Wednesday, November 13, 2013

Nikon DF vs. D700 vs. D610 vs. D800: Which Should I Buy?

Nikon has put potential buyers on quite a pickle by having so many FX dSLRs available in the $2000-$3000 price range. Right now, there's the nearly 2-year old D800, the just-released D610 (which is essentially a re-warmed year-old D600), and the brand new old school DF. Throw in 2008's D700, which is now a bargain shopper's model and, presto, lots of research to do! So, with so many cameras and so little money, which is a photographer to buy?

Well, let's examine that question.

DF: metal, sealed
D610: metal and plastic, sealed
D800: metal, sealed
D700: metal, sealed
The D600 is a little bit wimpy

DF: 16Mp
D610: 24Mp
D800: 36Mp

D700: 12Mp

All have more than enough for 99% of people reading this

Aspect ratios:
DF: 1
D610 1:
D800: 2

D700: 1

Pros will appreciate the D800

Maximum ISO
DF: 204,800
D610: 25,600
D800: 25,600

D700: 25,600

DF wins by a light year

Max shutter Speed
DF: 1/4000th sec
D610: 1-4000th sec
D800: 1/8000
th sec

D700: 1/8000th sec
D700, D800 are a stop better

White Balance:
DF: 12 preset, 4 custom
D610: 12 preset, 4 custom
D800: 12 preset, 5 custom
D700: 12 preset, 5 custom
D700 and D800 by a nose

Viewfinder coverage:

DF: 100%D610: 100%
D800: 100%

D700: 95%
New wins

Viewfinder magnification:
DF: .7x
D610: .7x
D800: .7x
D700: .72x
D700 by a hair

AF Points:
DF: 39
D610: 39
D800: 51
D700: 51
D700, D800 win here

DF: 3.2”, 921k dot
D610: 3.2”, 921k dot
D800: 3.2”, 921k dot

D700: 3,” 921k dot
Newer is better, but will you even notice?

Built-in flash:
DF: no
D610: yes
D800: yes

D700: yes
DF loses

Continuous drive:
DF: 5.5fps
D610: 6fps
D800: 6fps
D700: 5fps, up to 8fps with battery grip
Get the grip and the D700 wins by a mile

Exposure Compensation:
DF: +/- 3 stops
D610: +/- 5 fps
D800: +/- 5 fps

D700: +/- 5 fps
DF looks decisively limited

DF: no
D610: 1080p
D800: 1080p

D700: no
Old and old school lose

DF: single SD
D610: SDx2
D800: SD, CF
D700: single CF
2 slots are better than one

Wi-fi connectivity:
DF: yes
D610: yes

D800: no
D700: no
Older loses

DF: optional
D610: optional
D800: optional

D700: no
Newer wins

DF: 760g
D700: 1074g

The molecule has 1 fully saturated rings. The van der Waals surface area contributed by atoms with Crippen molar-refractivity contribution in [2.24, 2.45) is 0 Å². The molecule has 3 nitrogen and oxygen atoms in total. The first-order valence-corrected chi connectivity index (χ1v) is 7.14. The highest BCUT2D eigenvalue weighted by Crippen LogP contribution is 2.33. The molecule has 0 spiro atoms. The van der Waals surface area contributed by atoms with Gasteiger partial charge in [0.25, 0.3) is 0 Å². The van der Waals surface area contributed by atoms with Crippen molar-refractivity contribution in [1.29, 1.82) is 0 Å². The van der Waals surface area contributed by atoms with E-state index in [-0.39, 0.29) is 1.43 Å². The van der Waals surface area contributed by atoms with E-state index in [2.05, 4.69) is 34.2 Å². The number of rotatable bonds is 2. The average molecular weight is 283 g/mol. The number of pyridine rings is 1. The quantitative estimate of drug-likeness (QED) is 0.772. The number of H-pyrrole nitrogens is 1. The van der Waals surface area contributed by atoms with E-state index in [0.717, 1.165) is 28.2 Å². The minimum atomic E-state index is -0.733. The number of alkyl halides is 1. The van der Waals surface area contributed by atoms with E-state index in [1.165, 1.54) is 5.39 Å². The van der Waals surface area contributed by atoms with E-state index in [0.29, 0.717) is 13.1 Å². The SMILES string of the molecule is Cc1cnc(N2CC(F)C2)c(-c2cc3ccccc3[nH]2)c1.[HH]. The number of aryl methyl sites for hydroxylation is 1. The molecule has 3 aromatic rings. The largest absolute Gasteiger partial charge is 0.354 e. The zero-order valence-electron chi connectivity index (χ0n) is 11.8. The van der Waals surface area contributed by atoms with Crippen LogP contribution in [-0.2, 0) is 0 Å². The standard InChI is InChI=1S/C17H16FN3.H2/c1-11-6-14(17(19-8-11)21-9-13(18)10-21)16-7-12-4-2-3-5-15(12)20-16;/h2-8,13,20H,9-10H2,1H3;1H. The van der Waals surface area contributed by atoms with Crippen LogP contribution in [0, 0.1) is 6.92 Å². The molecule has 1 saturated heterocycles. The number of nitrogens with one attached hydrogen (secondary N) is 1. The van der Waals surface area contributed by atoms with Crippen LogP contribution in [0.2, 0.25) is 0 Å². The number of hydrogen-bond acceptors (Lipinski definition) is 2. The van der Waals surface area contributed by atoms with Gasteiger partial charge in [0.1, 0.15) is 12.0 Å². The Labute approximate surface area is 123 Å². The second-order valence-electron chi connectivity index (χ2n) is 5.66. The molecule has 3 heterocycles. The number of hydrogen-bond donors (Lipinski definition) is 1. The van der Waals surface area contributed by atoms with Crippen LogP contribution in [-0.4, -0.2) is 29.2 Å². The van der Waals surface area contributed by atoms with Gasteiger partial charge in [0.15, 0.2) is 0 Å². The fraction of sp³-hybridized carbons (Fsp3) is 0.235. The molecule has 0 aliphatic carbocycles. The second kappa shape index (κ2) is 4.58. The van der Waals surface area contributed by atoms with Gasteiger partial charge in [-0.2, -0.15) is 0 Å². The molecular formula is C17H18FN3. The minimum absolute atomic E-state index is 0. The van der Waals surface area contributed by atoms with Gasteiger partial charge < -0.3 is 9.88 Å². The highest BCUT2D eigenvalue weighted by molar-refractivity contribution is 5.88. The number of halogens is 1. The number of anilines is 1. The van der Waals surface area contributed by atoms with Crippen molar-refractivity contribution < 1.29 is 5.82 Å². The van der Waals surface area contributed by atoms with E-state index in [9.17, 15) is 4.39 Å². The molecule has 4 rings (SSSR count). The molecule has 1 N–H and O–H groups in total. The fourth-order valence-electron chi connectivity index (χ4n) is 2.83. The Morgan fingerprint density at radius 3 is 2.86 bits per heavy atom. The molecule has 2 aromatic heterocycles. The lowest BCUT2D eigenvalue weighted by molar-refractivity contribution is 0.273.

D610: 850g
D800: 900g
DF wins here

So, which to buy? Unfortunately, that's hard to determine without considering one's needs.

If absolute speed is a top priority, the old D700 with a battery grip trounces the competition here. Believe me, an extra 2fps can make all the difference between getting and missing that shot for anyone who spends a lot of time shooting fast action.

If resolution is far and away your number one concern, get the D800 because, at 36Mp, it bests the others by at least 50% extra resolution.

Like to shoot in dimly lit settings? Well, then the DF, with its insane ISO 204,800, is 3 stops better than the competition (even though those last 2 stops are sure to suck at anything bigger than web size or a 4x6 print). Still, a picture is better than no picture, right?

Have lots of really old gear laying around? The DF can use any Nikon F-mount lenses ever made (and without modification) with full compatibility. On the others, all of the non-AI optics need a modification to work properly.

On a budget but want a current camera, then the D610 is your horse.

Problem: a lot of would be buyers' needs aren't as clear-cut as those listed above, which means that there is a lot of need to take the above considerations into account as well as the control setups, which couldn't be more different. Rather than writing a whole new piece about this, simply take a look at my
D7000 vs. D300s summary as it could be thought of as D700/D800 vs. D610 as the D700 and D800 share essentially the same interface as the D300s while the D610 and D7000 are very similar to each other, too. As for the DF, loses the dedicated white balance and quality buttons of the D700/D800 buy gains dials on the top for ISO, shutter speed, and exposure compensation, 3 controls the other cameras lack.

All in all, there's a lot to consider when one is about to drop $2000+ on a camera. Hopefully, the above analysis helped as much as possible. Personally, I'd take the above advice into consideration when going to a store in order to do a 'test drive,' which is the best way imaginable to see if you'll actually like a camera or not.

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